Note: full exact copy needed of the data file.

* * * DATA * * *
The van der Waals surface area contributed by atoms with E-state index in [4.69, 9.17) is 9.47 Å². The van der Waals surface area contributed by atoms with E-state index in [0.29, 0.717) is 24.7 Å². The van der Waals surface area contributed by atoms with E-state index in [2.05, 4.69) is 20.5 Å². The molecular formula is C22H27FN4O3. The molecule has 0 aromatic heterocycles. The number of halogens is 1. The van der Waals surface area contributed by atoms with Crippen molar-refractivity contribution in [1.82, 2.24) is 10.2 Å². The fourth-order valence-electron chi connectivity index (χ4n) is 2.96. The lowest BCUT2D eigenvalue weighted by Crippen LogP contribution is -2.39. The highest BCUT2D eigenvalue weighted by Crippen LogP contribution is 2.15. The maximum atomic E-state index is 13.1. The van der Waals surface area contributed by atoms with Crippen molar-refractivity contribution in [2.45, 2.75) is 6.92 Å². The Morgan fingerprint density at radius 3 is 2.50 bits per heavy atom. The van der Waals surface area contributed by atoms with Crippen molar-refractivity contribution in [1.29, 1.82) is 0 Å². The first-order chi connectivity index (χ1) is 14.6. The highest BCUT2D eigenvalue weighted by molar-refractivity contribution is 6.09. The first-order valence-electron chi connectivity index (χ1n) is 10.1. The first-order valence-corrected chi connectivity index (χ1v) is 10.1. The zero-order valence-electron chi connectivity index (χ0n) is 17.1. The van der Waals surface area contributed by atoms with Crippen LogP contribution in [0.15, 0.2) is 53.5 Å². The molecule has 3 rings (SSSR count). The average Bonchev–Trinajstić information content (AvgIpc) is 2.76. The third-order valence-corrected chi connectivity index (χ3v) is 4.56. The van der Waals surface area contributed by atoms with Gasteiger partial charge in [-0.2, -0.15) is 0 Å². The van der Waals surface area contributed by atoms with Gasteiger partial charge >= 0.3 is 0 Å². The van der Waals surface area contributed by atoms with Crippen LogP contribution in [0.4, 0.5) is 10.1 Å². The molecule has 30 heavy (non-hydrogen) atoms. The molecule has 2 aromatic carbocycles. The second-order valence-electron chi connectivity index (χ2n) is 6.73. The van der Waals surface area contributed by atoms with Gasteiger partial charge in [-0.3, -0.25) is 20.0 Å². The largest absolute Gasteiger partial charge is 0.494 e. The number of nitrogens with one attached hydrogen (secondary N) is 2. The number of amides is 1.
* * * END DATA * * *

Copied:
The van der Waals surface area contributed by atoms with E-state index in [4.69, 9.17) is 9.47 Å². The van der Waals surface area contributed by atoms with E-state index in [0.29, 0.717) is 24.7 Å². The van der Waals surface area contributed by atoms with E-state index in [2.05, 4.69) is 20.5 Å². The molecular formula is C22H27FN4O3. The molecule has 0 aromatic heterocycles. The number of halogens is 1. The van der Waals surface area contributed by atoms with Crippen molar-refractivity contribution in [1.82, 2.24) is 10.2 Å². The fourth-order valence-electron chi connectivity index (χ4n) is 2.96. The lowest BCUT2D eigenvalue weighted by Crippen LogP contribution is -2.39. The highest BCUT2D eigenvalue weighted by Crippen LogP contribution is 2.15. The maximum atomic E-state index is 13.1. The van der Waals surface area contributed by atoms with Crippen molar-refractivity contribution in [2.45, 2.75) is 6.92 Å². The Morgan fingerprint density at radius 3 is 2.50 bits per heavy atom. The van der Waals surface area contributed by atoms with Crippen molar-refractivity contribution in [1.29, 1.82) is 0 Å². The first-order chi connectivity index (χ1) is 14.6. The highest BCUT2D eigenvalue weighted by molar-refractivity contribution is 6.09. The first-order valence-electron chi connectivity index (χ1n) is 10.1. The first-order valence-corrected chi connectivity index (χ1v) is 10.1. The zero-order valence-electron chi connectivity index (χ0n) is 17.1. The van der Waals surface area contributed by atoms with Crippen LogP contribution in [0.15, 0.2) is 53.5 Å². The molecule has 3 rings (SSSR count). The average Bonchev–Trinajstić information content (AvgIpc) is 2.76. The third-order valence-corrected chi connectivity index (χ3v) is 4.56. The van der Waals surface area contributed by atoms with Gasteiger partial charge in [-0.2, -0.15) is 0 Å². The van der Waals surface area contributed by atoms with Gasteiger partial charge >= 0.3 is 0 Å². The van der Waals surface area contributed by atoms with Crippen LogP contribution in [0.4, 0.5) is 10.1 Å². The molecule has 30 heavy (non-hydrogen) atoms. The molecule has 2 aromatic carbocycles. The second-order valence-electron chi connectivity index (χ2n) is 6.73. The van der Waals surface area contributed by atoms with Gasteiger partial charge in [-0.3, -0.25) is 20.0 Å². The largest absolute Gasteiger partial charge is 0.494 e. The number of nitrogens with one attached hydrogen (secondary N) is 2. The number of amides is 1.